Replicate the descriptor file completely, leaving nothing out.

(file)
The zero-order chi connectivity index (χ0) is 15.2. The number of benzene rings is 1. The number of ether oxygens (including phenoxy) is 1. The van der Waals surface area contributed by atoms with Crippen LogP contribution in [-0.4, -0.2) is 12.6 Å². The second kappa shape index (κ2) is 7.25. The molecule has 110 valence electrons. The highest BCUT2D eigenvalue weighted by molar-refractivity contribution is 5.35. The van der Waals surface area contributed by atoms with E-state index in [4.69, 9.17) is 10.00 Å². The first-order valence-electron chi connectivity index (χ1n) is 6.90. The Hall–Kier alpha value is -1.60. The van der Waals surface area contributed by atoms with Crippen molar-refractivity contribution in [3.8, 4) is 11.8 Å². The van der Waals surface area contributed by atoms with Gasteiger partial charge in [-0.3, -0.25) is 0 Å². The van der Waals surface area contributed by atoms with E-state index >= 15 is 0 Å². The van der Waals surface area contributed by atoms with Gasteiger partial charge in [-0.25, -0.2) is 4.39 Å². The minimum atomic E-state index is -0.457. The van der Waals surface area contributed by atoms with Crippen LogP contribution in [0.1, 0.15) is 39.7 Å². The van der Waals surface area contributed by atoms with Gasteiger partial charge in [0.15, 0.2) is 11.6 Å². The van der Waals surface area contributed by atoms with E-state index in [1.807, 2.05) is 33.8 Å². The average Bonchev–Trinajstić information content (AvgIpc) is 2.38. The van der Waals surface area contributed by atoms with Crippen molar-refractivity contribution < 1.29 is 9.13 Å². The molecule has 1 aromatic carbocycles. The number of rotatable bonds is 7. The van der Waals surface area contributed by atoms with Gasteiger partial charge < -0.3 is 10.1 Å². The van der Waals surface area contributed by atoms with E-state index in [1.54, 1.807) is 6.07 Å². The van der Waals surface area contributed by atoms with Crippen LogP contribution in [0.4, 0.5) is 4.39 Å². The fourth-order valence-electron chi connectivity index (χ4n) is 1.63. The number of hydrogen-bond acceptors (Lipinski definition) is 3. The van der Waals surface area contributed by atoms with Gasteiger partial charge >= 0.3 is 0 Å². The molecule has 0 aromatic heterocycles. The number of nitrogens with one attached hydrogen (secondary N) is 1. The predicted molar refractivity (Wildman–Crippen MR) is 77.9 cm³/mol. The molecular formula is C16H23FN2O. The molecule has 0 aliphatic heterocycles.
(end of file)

The zero-order chi connectivity index (χ0) is 15.2. The number of benzene rings is 1. The number of ether oxygens (including phenoxy) is 1. The van der Waals surface area contributed by atoms with Crippen LogP contribution in [-0.4, -0.2) is 12.6 Å². The second kappa shape index (κ2) is 7.25. The molecule has 110 valence electrons. The highest BCUT2D eigenvalue weighted by molar-refractivity contribution is 5.35. The van der Waals surface area contributed by atoms with E-state index in [4.69, 9.17) is 10.00 Å². The first-order valence-electron chi connectivity index (χ1n) is 6.90. The Hall–Kier alpha value is -1.60. The van der Waals surface area contributed by atoms with Crippen molar-refractivity contribution in [3.8, 4) is 11.8 Å². The van der Waals surface area contributed by atoms with Gasteiger partial charge in [-0.3, -0.25) is 0 Å². The van der Waals surface area contributed by atoms with E-state index >= 15 is 0 Å². The van der Waals surface area contributed by atoms with Gasteiger partial charge in [-0.25, -0.2) is 4.39 Å². The minimum atomic E-state index is -0.457. The van der Waals surface area contributed by atoms with Crippen LogP contribution in [0.1, 0.15) is 39.7 Å². The van der Waals surface area contributed by atoms with Gasteiger partial charge in [0.15, 0.2) is 11.6 Å². The van der Waals surface area contributed by atoms with E-state index in [1.807, 2.05) is 33.8 Å². The average Bonchev–Trinajstić information content (AvgIpc) is 2.38. The van der Waals surface area contributed by atoms with Crippen molar-refractivity contribution < 1.29 is 9.13 Å². The molecule has 1 aromatic carbocycles. The number of rotatable bonds is 7. The van der Waals surface area contributed by atoms with Gasteiger partial charge < -0.3 is 10.1 Å². The van der Waals surface area contributed by atoms with E-state index in [1.54, 1.807) is 6.07 Å². The van der Waals surface area contributed by atoms with Crippen LogP contribution in [0.4, 0.5) is 4.39 Å². The fourth-order valence-electron chi connectivity index (χ4n) is 1.63. The number of hydrogen-bond acceptors (Lipinski definition) is 3. The van der Waals surface area contributed by atoms with Gasteiger partial charge >= 0.3 is 0 Å². The molecule has 0 aromatic heterocycles. The number of nitrogens with one attached hydrogen (secondary N) is 1. The predicted molar refractivity (Wildman–Crippen MR) is 77.9 cm³/mol. The molecular formula is C16H23FN2O. The molecule has 0 aliphatic heterocycles.